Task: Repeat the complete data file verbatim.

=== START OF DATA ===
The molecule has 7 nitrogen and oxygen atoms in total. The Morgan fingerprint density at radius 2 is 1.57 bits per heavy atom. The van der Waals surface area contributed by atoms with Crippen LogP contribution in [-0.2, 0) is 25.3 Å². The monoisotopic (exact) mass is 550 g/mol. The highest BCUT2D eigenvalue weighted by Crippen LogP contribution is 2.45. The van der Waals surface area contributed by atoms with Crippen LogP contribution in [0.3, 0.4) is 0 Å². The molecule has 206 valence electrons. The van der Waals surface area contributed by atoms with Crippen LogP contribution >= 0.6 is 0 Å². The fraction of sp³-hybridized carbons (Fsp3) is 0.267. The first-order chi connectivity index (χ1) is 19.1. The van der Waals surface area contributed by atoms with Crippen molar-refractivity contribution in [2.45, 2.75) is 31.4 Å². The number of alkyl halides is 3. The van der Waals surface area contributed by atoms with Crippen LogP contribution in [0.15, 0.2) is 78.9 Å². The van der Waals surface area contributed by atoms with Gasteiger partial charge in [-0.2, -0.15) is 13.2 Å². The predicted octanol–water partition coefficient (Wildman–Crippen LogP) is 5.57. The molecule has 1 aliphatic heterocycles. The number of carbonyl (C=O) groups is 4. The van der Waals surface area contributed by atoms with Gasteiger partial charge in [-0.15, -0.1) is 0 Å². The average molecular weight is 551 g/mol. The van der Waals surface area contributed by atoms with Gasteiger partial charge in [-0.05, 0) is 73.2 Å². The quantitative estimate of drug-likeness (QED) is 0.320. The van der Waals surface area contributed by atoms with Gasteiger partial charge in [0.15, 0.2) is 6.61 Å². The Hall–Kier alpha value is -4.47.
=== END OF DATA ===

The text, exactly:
The molecule has 7 nitrogen and oxygen atoms in total. The Morgan fingerprint density at radius 2 is 1.57 bits per heavy atom. The van der Waals surface area contributed by atoms with Crippen LogP contribution in [-0.2, 0) is 25.3 Å². The monoisotopic (exact) mass is 550 g/mol. The highest BCUT2D eigenvalue weighted by Crippen LogP contribution is 2.45. The van der Waals surface area contributed by atoms with Crippen LogP contribution in [0.3, 0.4) is 0 Å². The molecule has 206 valence electrons. The van der Waals surface area contributed by atoms with Crippen LogP contribution >= 0.6 is 0 Å². The fraction of sp³-hybridized carbons (Fsp3) is 0.267. The first-order chi connectivity index (χ1) is 19.1. The van der Waals surface area contributed by atoms with Crippen molar-refractivity contribution in [2.45, 2.75) is 31.4 Å². The number of alkyl halides is 3. The van der Waals surface area contributed by atoms with Crippen LogP contribution in [0.15, 0.2) is 78.9 Å². The van der Waals surface area contributed by atoms with Gasteiger partial charge in [-0.2, -0.15) is 13.2 Å². The predicted octanol–water partition coefficient (Wildman–Crippen LogP) is 5.57. The molecule has 1 aliphatic heterocycles. The number of carbonyl (C=O) groups is 4. The van der Waals surface area contributed by atoms with Gasteiger partial charge in [-0.15, -0.1) is 0 Å². The average molecular weight is 551 g/mol. The van der Waals surface area contributed by atoms with Gasteiger partial charge in [-0.05, 0) is 73.2 Å². The quantitative estimate of drug-likeness (QED) is 0.320. The van der Waals surface area contributed by atoms with Gasteiger partial charge in [0.15, 0.2) is 6.61 Å². The Hall–Kier alpha value is -4.47.